Busting the ‘Latino vote’ myth is one silver lining of this hellacious election | Helen Ubiñas
We have to consider: It’s about ethnicity, national origin, classism, colorism, racism, religion, and so much more. Not to mention the tensions and self-appointed hierarchies between groups.
And so it shall be known that on this day in the year of our Lord 2020, the country realized that Latinos come in all shapes, sizes, shades, and political leanings.
In the midst of an excruciating wait on results, it looks as if we may finally realize that the “Latino vote” doesn’t exist, that it’s as big of a myth as the Chupacabra.
Don’t know what that is? Look it up, because it’s about time that everyone do the work to understand why lumping all Latinos together isn’t just wrong, it’s a failure to recognize our fellow Americans.
And isn’t that what was behind those 2016 clarion calls for acknowledgment and empathy toward real (white) rural (white) Americans?
“Problem #1 is calling it a ‘Latino vote,'" Luisa Ossa, associate professor of Spanish at La Salle University, said. "It’s an artificial category that lumps together people of all racial backgrounds and diverse national origins.”
Spoiler alert, a New York City-born Puerto Rican is a lot different than, say, a Cuban living in Miami. Just look at the presidential election results, which should have surprised exactly no one: Miami’s Cuban exile community not only helped Donald Trump cruise to victory in Florida but helped flip two congressional seats.
We have to consider: It’s about ethnicity, national origin, classism, colorism, racism, religion, and so much more. Not to mention the tensions and self-appointed hierarchies among groups.
There has to be a lot more written about this, beyond today, beyond politics, beyond one high-stakes election.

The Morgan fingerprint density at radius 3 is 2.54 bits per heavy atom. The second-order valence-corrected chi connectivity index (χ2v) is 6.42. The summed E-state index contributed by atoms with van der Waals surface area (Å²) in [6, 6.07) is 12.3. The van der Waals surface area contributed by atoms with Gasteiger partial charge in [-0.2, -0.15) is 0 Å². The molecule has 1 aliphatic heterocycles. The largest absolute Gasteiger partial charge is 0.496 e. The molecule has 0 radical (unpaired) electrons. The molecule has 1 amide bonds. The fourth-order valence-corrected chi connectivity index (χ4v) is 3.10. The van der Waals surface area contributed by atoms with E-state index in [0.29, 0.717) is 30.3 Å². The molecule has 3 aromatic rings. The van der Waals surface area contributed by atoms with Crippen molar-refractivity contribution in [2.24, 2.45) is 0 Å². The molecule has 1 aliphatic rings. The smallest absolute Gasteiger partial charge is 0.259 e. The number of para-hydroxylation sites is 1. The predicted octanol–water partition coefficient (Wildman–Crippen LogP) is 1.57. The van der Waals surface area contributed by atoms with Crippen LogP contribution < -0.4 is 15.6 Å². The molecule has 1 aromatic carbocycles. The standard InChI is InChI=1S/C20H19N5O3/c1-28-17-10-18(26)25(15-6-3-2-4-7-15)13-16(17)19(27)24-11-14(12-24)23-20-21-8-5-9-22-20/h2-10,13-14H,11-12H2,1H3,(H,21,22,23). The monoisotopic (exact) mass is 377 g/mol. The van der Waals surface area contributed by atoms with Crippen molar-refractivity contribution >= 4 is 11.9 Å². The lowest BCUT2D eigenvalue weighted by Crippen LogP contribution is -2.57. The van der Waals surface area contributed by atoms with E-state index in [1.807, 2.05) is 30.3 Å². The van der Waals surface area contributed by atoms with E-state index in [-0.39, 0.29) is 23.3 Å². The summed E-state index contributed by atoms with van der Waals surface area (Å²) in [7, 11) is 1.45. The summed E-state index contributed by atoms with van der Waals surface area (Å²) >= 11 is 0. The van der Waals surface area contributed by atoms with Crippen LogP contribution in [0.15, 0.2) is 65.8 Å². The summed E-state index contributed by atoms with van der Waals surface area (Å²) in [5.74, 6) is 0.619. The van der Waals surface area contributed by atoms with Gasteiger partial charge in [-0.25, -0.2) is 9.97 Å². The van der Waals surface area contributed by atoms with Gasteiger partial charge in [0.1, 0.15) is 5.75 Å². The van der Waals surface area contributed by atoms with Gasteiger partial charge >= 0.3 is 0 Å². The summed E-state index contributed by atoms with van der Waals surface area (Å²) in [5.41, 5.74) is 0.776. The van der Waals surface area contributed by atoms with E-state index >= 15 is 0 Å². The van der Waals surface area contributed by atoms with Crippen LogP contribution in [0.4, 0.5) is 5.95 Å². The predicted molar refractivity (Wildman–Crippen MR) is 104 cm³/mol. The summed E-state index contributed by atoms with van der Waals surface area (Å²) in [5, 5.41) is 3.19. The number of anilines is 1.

Truth be told, there’s been some good work out there on this issue, most of it by Latino journalists and academics who have been trying to undo a mostly white media construct of the monolithic Latino voter.
But when you can count the number of Latinos in newsrooms on one hand (two if you’re lucky), when people still equate, for example, my Dominican-born colleague’s experience and existence with mine as a New York City-born Puerto Rican, we aren’t just choosing to ignore different realities, we’re choosing to erase them out of convenience, ignorance, laziness.
Many white journalists bemoaned that the media had blown it with their coverage of the “Latino vote.” They weren’t exactly wrong, but it speaks to whose stories are valued, and amplified in and out of newsrooms.
My experience is that when a journalist of color covers issues in communities of color — whether they be about immigration or race or politics — those stories are often treated as niche. Why is it only a revelation when white journalists call attention to those same issues?
Stop me if you’ve heard this one: There are not enough Latinos in newsrooms. Not enough Latinos in newsrooms with the power to direct coverage and narratives. Not enough Latinos in newsrooms to get their voices heard when they not only watch themselves but also the communities that are covered superficially at best get lumped together. A high-stakes election is not the time to try to educate the public on a huge segment of their country. Latinos have varied backgrounds, and they know they have varied backgrounds, and that perspective is what’s too often missing from conversations and coverage.
Here’s some context: I was the first full-time Latina columnist at the Hartford Courant until I left about 10 years ago. As far as I know, they didn’t replace me with another, despite there being more than 300,000 Puerto Rican residents in the state.
I am the only Latina (Nuyorican, to be exact) columnist writing a column full time in Philadelphia, where 500,000 Puerto Ricans make up Pennsylvania’s largest group of Latinos. I am among a small number of Latino reporters not just in my newsroom but at news organizations throughout the city and state.
That needs to change, or we’re going to blow a lot more than just a story.